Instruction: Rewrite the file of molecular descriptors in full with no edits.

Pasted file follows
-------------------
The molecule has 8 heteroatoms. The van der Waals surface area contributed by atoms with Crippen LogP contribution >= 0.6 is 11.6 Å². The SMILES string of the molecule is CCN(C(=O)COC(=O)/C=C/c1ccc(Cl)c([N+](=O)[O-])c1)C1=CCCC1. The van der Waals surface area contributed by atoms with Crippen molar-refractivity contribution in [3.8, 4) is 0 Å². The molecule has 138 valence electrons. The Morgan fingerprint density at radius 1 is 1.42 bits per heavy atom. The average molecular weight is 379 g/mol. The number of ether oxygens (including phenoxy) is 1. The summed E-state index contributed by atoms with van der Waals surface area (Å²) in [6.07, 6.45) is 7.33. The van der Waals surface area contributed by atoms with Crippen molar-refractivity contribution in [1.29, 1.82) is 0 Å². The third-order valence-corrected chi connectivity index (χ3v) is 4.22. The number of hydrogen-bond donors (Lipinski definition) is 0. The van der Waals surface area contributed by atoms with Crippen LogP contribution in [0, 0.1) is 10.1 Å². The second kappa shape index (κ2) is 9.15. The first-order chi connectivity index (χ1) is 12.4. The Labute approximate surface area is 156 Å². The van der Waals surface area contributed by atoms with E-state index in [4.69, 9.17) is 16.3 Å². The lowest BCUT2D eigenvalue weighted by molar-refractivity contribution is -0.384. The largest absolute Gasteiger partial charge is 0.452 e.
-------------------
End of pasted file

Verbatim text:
The molecule has 8 heteroatoms. The van der Waals surface area contributed by atoms with Crippen LogP contribution >= 0.6 is 11.6 Å². The SMILES string of the molecule is CCN(C(=O)COC(=O)/C=C/c1ccc(Cl)c([N+](=O)[O-])c1)C1=CCCC1. The van der Waals surface area contributed by atoms with Crippen molar-refractivity contribution in [3.8, 4) is 0 Å². The molecule has 138 valence electrons. The Morgan fingerprint density at radius 1 is 1.42 bits per heavy atom. The average molecular weight is 379 g/mol. The number of ether oxygens (including phenoxy) is 1. The summed E-state index contributed by atoms with van der Waals surface area (Å²) in [6.07, 6.45) is 7.33. The van der Waals surface area contributed by atoms with Crippen molar-refractivity contribution in [1.29, 1.82) is 0 Å². The third-order valence-corrected chi connectivity index (χ3v) is 4.22. The number of hydrogen-bond donors (Lipinski definition) is 0. The van der Waals surface area contributed by atoms with Crippen LogP contribution in [0, 0.1) is 10.1 Å². The second kappa shape index (κ2) is 9.15. The first-order chi connectivity index (χ1) is 12.4. The Labute approximate surface area is 156 Å². The van der Waals surface area contributed by atoms with E-state index in [4.69, 9.17) is 16.3 Å². The lowest BCUT2D eigenvalue weighted by molar-refractivity contribution is -0.384. The largest absolute Gasteiger partial charge is 0.452 e.